Home Did You Know Joy Bauer: Eat To Beat Your Food Cravings

Joy Bauer: Eat To Beat Your Food Cravings

by Erika Nicole Kendall

Joy Bauer, better known for her appearances on The Today Show as the resident “diet expert,” wrote this little ditty for Woman’s Day on cravings and how to overcome them. Check her out below:

Food cravings are a normal part of life; after all, who hasn’t at some point found herself staring into the freezer, ready to eat more than just a few scoops of that mint chocolate chip ice cream? While the occasional “crave-in” isn’t a big deal, if it happens regularly, it can lead to weight gain, not to mention a slew of other health problems including headaches, bloating and feeling downright blech. Though you may not be able to curb your food cravings entirely (in my book, spinach and celery will never satisfy a hankering for chocolate or chips), understanding what causes them can help you develop a realistic plan for dealing with them.

Blame it on the brain. A few good theories explain what’s going on. One is that eating sugar, fat and salt triggers the release of dopamine, a feel-good brain chemical that can also make you want to eat when you’re not really hungry. Over time, the mere sight or smell of certain foods is enough to make your brain say “Gimme!” This wouldn’t be a problem if we ate foods high in sugar, fat or salt (or all three) as rare treats, but due to their increased production, availability and visibility, that desire to eat is constantly being triggered, suggests David Kessler, MD, former commissioner of the Food and Drug Administration, in his book The End of Overeating.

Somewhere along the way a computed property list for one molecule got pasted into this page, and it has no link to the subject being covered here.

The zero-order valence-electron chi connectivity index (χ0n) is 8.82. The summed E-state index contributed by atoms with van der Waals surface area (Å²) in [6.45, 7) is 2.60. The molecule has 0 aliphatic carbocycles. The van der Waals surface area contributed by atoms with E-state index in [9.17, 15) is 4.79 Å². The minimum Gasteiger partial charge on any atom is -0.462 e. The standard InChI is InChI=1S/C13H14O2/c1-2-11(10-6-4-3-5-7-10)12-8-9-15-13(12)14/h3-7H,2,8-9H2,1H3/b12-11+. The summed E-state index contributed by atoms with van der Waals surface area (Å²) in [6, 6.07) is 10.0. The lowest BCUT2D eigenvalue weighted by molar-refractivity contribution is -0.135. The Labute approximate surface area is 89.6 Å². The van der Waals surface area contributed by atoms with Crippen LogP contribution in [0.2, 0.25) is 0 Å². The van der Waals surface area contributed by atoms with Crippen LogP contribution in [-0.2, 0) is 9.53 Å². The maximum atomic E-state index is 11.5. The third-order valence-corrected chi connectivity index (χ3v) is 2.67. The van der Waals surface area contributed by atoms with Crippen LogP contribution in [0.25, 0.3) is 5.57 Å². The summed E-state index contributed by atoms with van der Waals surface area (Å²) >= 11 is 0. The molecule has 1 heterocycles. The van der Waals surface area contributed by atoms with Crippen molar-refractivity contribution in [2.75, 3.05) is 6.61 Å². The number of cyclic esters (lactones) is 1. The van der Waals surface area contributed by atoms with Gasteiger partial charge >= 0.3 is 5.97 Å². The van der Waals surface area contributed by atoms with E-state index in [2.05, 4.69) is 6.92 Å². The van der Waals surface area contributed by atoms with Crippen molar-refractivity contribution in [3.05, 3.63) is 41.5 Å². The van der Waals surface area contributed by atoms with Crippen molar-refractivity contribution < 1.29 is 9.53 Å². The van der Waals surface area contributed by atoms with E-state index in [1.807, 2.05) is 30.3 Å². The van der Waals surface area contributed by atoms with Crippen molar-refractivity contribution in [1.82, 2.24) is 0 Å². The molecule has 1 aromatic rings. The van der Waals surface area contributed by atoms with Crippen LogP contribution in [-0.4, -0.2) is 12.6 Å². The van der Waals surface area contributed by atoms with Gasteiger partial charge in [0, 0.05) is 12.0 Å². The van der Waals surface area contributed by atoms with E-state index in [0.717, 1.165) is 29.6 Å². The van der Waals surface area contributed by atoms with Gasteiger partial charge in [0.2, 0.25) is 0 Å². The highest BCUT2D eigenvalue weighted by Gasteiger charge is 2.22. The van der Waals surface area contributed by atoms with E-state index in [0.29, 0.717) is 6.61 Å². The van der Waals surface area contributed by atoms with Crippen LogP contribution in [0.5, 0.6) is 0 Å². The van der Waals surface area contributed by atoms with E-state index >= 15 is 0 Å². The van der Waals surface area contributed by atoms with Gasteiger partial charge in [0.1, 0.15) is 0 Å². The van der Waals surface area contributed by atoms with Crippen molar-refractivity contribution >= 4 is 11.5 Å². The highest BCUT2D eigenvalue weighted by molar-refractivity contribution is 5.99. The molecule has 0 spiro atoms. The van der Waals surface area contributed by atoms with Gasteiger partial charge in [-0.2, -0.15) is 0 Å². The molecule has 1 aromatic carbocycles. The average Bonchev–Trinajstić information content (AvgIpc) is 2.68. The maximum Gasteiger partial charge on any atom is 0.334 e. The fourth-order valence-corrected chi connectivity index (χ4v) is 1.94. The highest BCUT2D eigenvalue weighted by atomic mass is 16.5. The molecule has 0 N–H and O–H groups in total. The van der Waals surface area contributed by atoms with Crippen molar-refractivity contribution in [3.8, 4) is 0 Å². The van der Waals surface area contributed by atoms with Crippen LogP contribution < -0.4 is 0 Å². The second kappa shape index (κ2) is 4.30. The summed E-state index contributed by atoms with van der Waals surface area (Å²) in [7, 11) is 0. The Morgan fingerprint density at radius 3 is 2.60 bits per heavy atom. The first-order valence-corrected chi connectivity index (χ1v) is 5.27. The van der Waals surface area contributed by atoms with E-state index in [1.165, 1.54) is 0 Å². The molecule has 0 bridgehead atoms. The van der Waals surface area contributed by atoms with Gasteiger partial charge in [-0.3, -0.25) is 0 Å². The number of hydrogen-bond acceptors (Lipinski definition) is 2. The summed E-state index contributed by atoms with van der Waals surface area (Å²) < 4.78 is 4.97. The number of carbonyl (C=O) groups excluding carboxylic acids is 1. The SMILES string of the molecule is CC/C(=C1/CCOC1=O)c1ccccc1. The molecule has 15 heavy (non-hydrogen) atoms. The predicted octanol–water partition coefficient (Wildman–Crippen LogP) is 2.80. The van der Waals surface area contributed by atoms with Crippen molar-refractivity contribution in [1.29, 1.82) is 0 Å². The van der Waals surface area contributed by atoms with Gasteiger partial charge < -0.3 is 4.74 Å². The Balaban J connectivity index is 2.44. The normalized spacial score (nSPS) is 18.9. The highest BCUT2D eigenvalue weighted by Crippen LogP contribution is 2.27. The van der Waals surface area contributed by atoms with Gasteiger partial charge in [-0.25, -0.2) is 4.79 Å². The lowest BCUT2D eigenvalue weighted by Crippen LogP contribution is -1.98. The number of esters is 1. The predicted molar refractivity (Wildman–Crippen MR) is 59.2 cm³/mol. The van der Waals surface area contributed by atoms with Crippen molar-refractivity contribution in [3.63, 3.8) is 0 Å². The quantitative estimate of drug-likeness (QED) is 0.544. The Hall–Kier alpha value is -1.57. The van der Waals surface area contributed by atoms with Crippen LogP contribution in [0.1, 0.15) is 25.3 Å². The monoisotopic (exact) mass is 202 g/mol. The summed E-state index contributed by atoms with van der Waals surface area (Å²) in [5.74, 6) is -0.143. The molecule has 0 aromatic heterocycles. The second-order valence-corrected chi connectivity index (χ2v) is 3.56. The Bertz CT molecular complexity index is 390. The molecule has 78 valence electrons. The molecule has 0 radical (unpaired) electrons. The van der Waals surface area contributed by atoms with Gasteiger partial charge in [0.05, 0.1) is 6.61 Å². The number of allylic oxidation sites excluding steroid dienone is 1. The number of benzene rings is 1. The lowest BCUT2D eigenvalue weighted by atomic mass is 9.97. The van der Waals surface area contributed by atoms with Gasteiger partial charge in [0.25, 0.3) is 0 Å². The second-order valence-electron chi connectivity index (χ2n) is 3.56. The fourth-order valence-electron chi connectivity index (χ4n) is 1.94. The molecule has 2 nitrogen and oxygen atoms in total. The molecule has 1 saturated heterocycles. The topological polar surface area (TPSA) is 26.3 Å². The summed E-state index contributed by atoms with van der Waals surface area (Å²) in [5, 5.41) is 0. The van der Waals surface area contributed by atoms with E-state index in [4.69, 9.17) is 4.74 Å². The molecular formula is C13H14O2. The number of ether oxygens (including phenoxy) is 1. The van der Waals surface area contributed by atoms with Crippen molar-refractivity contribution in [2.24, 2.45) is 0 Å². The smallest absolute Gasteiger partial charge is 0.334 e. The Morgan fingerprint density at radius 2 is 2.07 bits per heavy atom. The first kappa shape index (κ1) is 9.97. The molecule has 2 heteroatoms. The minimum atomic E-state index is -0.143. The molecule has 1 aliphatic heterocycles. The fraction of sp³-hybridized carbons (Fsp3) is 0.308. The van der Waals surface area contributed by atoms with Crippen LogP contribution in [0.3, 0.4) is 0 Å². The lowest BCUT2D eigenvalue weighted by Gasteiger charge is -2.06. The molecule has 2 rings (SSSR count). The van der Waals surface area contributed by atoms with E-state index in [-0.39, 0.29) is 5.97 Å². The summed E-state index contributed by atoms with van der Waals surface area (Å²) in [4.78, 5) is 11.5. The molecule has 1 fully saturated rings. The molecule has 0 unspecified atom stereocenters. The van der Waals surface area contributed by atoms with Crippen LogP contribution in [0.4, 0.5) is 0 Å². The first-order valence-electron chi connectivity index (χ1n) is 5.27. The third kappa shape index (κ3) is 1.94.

Certain types of foods also leave behind a sensory imprint. Once our brains experience the feel-good effects of dopamine when we eat those foods, we always associate the two— and this could also explain why some of us turn to food to deal with negative emotions.

…and hormones. Feeling like you absolutely must have certain foods during “that time of the month” is not all in your head, especially if you suffer from premenstrual syndrome (PMS) or premenstrual dysphoric disorder (PMDD, a severe form of PMS). Both conditions are marked by a decrease in serotonin, another mood-boosting brain chemical that responds favorably to—you guessed it—carbs! And that can make muffins, chips and cookies feel like a girl’s best friend. We can also be cranky and emotional during this time of the month, which typically magnifies comfort food cravings (for me, it’s ice cream).